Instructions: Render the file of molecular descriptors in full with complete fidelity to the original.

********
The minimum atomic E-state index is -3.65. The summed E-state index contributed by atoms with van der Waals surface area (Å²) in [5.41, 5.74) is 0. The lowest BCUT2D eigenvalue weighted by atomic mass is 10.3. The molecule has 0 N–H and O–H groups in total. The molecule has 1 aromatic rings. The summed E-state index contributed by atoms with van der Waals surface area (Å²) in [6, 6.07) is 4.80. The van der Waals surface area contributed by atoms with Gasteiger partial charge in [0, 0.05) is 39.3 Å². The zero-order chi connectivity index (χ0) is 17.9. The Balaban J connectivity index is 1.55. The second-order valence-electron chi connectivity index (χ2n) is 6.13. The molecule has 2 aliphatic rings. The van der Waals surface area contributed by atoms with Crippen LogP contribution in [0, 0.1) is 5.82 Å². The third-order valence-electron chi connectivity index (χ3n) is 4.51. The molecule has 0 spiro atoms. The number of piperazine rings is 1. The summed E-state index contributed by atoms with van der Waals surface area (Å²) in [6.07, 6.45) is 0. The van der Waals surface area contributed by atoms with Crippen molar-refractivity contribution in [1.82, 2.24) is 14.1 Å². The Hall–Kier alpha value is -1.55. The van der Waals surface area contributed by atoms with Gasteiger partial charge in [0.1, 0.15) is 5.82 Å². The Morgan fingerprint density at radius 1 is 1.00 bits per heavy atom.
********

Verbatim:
The minimum atomic E-state index is -3.65. The summed E-state index contributed by atoms with van der Waals surface area (Å²) in [5.41, 5.74) is 0. The lowest BCUT2D eigenvalue weighted by atomic mass is 10.3. The molecule has 0 N–H and O–H groups in total. The molecule has 1 aromatic rings. The summed E-state index contributed by atoms with van der Waals surface area (Å²) in [6, 6.07) is 4.80. The van der Waals surface area contributed by atoms with Gasteiger partial charge in [0, 0.05) is 39.3 Å². The zero-order chi connectivity index (χ0) is 17.9. The Balaban J connectivity index is 1.55. The second-order valence-electron chi connectivity index (χ2n) is 6.13. The molecule has 2 aliphatic rings. The van der Waals surface area contributed by atoms with Crippen LogP contribution in [0, 0.1) is 5.82 Å². The third-order valence-electron chi connectivity index (χ3n) is 4.51. The molecule has 0 spiro atoms. The number of piperazine rings is 1. The summed E-state index contributed by atoms with van der Waals surface area (Å²) in [6.07, 6.45) is 0. The van der Waals surface area contributed by atoms with Crippen molar-refractivity contribution in [1.82, 2.24) is 14.1 Å². The Hall–Kier alpha value is -1.55. The van der Waals surface area contributed by atoms with Gasteiger partial charge in [0.1, 0.15) is 5.82 Å². The Morgan fingerprint density at radius 1 is 1.00 bits per heavy atom.